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Russia keeps bases in Syria to defend its interests in Middle East — Russian General Staff

December 27, 2017, 0:58 UTC+3

According to the general, supporting the Syrian troops was one of reasons why Russia decided to keep those bases

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The chief of the Russian General Staff, Army Gen. Valery Gerasimov

The chief of the Russian General Staff, Army Gen. Valery Gerasimov

© Mikhail Metzel/TASS

MOSCOW, December 27. /TASS/. The protection of national interests in the Middle East was one of reasons why Russia had chosen to keep its two military bases in Syria - the Hmeymim airbase and the naval base in the port of Tartus, the chief of the Russian General Staff, Army Gen. Valery Gerasimov, said on Wednesday.

According to the general, supporting the Syrian troops was one of reasons why Russia decided to keep those bases. "During those two years, Syrian army officers and non-commissioned officers have received great experience. Now they can successfully conduct warfare and defend their territory. Our forces deployed on our bases can render support if necessary. Those forces will be sufficient to maintain stability and territorial integrity of Syria," Gerasimov said in an interview with the Komsomolskaya Pravda daily.

"On the other hand, we should not forget that Russia has own interests in the Middle East," he went on.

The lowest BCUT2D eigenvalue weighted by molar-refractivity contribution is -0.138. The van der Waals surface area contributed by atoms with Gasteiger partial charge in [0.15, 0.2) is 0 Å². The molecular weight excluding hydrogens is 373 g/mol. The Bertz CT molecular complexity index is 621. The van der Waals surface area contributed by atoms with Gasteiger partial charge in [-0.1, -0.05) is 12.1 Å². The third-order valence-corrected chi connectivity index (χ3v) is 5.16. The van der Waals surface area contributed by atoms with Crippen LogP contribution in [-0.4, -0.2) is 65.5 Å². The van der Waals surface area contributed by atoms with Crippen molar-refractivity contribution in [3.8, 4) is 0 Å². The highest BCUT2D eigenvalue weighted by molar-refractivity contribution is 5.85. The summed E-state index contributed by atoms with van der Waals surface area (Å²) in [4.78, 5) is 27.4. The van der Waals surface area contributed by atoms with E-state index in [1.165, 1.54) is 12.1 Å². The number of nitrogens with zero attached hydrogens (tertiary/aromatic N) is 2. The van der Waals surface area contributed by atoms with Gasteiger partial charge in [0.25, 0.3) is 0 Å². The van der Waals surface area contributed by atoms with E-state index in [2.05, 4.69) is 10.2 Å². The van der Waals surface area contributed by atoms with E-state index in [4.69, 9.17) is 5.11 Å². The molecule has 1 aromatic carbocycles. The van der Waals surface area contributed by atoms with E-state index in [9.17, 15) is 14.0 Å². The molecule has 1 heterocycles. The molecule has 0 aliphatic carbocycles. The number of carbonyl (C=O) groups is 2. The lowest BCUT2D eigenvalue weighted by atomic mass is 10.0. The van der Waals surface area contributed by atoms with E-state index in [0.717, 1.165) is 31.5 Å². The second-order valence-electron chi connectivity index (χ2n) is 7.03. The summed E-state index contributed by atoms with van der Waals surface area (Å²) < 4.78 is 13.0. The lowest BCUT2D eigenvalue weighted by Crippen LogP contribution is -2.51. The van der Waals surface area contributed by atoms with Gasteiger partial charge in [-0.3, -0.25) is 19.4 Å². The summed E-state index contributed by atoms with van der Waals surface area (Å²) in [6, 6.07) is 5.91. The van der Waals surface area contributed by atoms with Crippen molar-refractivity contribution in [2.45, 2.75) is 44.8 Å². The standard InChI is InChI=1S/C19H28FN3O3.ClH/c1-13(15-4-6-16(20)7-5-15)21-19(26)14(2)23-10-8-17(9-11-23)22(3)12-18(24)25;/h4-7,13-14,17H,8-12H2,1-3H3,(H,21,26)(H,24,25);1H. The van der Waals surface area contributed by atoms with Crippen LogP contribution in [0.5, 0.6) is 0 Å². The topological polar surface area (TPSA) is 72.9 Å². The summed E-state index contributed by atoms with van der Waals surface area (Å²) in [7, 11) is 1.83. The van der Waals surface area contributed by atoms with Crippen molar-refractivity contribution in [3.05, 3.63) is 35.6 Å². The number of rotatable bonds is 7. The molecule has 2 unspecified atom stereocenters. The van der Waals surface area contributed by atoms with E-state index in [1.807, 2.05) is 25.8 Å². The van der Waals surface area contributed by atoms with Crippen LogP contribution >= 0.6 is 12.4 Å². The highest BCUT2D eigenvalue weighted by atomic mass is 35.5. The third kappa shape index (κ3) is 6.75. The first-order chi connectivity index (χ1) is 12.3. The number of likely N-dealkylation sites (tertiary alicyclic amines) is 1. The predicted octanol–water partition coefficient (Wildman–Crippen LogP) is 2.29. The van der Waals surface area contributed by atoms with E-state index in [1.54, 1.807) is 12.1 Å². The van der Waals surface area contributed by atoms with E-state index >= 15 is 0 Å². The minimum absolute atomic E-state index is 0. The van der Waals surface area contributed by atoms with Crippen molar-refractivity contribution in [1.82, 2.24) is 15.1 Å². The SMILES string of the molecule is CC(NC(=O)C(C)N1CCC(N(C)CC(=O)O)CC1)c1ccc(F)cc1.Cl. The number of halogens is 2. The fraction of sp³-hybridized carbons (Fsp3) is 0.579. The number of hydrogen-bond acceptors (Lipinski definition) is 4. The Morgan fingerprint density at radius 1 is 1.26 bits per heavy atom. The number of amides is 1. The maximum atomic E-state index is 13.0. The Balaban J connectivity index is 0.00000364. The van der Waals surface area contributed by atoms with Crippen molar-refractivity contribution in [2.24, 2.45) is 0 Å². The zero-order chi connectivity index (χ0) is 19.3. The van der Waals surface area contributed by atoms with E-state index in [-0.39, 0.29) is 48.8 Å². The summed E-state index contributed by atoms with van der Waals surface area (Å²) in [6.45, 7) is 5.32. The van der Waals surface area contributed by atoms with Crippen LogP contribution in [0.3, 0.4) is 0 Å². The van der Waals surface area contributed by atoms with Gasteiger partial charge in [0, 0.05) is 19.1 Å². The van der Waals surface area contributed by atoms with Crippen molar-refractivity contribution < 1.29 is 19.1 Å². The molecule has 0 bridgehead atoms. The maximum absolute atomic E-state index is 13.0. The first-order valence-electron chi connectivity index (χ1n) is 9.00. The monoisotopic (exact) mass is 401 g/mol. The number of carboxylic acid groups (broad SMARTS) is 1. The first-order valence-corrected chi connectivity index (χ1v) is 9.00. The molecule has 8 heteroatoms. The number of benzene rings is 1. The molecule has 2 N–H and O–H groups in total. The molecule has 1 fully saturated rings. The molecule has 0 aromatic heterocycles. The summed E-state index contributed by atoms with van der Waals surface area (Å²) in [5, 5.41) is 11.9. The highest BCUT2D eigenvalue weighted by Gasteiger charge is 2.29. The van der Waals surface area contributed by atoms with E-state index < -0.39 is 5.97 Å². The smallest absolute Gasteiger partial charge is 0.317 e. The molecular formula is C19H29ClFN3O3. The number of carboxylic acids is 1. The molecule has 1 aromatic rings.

"It will take some time to fully stabilize the situation, that’s why the presence of those bases is justified and necessary to prevent the scenario that took place until September 2015." Gerasimov added.

Russian Defense Minister Sergey Shoigu said on Tuesday that the ministry has started forming a permanent grouping of forces at the Tartus naval facility and the Hmeymim airbase in Syria. After the Russian-Syrian agreement on Tartus is ratified, the naval facility will become a full-fledged naval base. According to the document, Russia will be allowed to keep in Tartus up to 11 warships, including nuclear-powered cruisers.

On December 6, Russian President Vladimir Putin announced that the Islamic State had been fully defeated on both banks of the Euphrates River in Syria.

Five days later, Putin ordered the pullout of Russian forces from Syria, which was declared complete on December 22. Along with the bases at Tartus and Hmeymim, Russian military presence in Syria was cut to three military police battalions and the Center for the Reconciliation of the Warring Sides.

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